Member for Western Victoria Region, Bev McArthur used an adjournment debate in parliament this week to raise concerns over the flawed Local Government Act’s description of the role of Councillors and its problematic consequences for the relationships between Councillors and the council administration.  She directed her concerns to the Minister for Local Government to review the Local Government Act to ensure that CEO’s cannot refuse to provide information to councillors unless their intended purpose is improper, and expand the representative role of Councillors beyond the confines of the chamber, like all other states in Australia.

Bev McArthur referenced a survey conducted by Markstone Consulting which revealed that 80% of Councillors across the state are concerned about their relationships with council administration. This figure demonstrated the clear structural problems in local government relating to the relationships between councillors and their CEOs and officers.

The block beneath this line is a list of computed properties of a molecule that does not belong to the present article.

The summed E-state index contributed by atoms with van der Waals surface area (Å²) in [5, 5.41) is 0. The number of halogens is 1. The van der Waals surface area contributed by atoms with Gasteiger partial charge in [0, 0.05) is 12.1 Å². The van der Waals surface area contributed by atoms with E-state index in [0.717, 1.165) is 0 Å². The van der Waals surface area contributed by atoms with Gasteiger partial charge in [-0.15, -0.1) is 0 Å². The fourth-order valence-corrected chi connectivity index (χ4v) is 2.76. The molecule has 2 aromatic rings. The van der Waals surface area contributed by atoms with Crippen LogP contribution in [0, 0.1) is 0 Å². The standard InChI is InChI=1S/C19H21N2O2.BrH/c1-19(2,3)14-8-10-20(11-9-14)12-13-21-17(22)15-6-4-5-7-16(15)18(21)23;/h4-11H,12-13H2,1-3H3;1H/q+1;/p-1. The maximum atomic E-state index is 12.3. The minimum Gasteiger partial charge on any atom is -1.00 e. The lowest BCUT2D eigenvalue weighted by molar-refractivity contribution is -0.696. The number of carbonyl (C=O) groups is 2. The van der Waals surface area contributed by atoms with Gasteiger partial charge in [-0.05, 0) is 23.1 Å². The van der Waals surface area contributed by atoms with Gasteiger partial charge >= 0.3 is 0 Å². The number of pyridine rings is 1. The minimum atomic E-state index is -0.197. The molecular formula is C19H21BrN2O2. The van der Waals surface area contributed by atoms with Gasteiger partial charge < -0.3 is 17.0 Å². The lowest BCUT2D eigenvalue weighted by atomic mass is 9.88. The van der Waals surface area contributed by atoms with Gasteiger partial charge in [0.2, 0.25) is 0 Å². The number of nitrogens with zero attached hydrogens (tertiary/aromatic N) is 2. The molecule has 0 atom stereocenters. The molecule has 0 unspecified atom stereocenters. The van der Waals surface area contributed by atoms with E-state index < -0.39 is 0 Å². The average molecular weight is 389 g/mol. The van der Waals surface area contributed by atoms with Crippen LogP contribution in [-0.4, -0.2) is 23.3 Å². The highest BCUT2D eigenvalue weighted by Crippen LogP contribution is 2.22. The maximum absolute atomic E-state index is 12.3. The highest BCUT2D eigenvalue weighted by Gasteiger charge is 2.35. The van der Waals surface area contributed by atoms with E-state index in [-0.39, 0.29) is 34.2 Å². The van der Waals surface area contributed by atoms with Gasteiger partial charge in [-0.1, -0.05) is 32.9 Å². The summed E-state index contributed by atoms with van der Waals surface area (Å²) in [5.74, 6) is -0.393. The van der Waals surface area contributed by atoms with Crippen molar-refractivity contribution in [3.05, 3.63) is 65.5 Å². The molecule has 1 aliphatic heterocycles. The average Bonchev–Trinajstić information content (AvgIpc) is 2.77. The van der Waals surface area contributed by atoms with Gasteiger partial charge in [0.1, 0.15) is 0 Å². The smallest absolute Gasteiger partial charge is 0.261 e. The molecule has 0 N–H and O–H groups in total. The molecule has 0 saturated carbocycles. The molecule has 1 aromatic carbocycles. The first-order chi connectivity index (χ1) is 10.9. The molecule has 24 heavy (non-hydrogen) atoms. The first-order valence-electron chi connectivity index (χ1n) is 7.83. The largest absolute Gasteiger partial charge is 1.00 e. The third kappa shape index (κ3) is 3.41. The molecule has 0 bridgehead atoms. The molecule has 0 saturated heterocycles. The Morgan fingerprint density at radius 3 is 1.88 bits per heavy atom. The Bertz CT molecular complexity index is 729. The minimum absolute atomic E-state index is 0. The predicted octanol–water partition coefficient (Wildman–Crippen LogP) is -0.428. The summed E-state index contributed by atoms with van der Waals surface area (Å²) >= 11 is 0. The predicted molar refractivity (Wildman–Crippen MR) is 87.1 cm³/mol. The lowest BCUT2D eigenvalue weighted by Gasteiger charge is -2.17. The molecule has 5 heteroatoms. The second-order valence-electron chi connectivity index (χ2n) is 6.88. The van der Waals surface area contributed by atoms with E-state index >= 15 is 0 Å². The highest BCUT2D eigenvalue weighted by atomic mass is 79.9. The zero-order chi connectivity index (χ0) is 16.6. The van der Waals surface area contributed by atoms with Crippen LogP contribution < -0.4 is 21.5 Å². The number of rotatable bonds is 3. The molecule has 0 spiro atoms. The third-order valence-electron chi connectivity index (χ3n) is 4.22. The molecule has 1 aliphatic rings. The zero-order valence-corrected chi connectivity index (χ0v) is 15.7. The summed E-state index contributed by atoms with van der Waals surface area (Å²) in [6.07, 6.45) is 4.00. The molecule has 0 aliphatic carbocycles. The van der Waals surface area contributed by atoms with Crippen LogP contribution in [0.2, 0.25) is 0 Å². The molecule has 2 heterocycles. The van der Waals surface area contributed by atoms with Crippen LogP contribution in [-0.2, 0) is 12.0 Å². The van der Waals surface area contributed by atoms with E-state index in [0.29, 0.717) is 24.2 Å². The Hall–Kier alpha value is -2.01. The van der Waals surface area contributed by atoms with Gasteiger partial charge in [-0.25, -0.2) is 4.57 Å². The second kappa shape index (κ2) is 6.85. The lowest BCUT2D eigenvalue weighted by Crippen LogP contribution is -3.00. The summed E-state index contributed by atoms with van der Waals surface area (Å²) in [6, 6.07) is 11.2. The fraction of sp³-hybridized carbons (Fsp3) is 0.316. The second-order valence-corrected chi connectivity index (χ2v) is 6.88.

She said “this situation is clearly inadequate, given that the vast majority of council decisions are made outside the chamber through delegated authority.  This prevents Councillors from properly fulfilling their role in assisting residents and investigating issues of their concern that are not put before the council in the chamber by the CEO.”

Bev McArthur said “the Act’s description allows CEOs to manipulate information flow to Councillors, negating their capacity to properly serve their function as democratically elected representatives of the municipality. Presently, the role of Councillors is unfairly limited to making decisions as a member of the council within the chamber, legally entitling them to only access information associated with those decisions.”

She mentioned that “A significant proportion of Councillors report that their organisations run their own agendas, with defensive directors and managers often unable or unwilling to answer questions and be held accountable.”

 “Councils should be governed at a similar standard to other organisations, like hospitals, water boards, statutory corporations, public and private companies, where the members of governing bodies are required by law to understand the operations of their organisations,” she concluded.

21 June 2019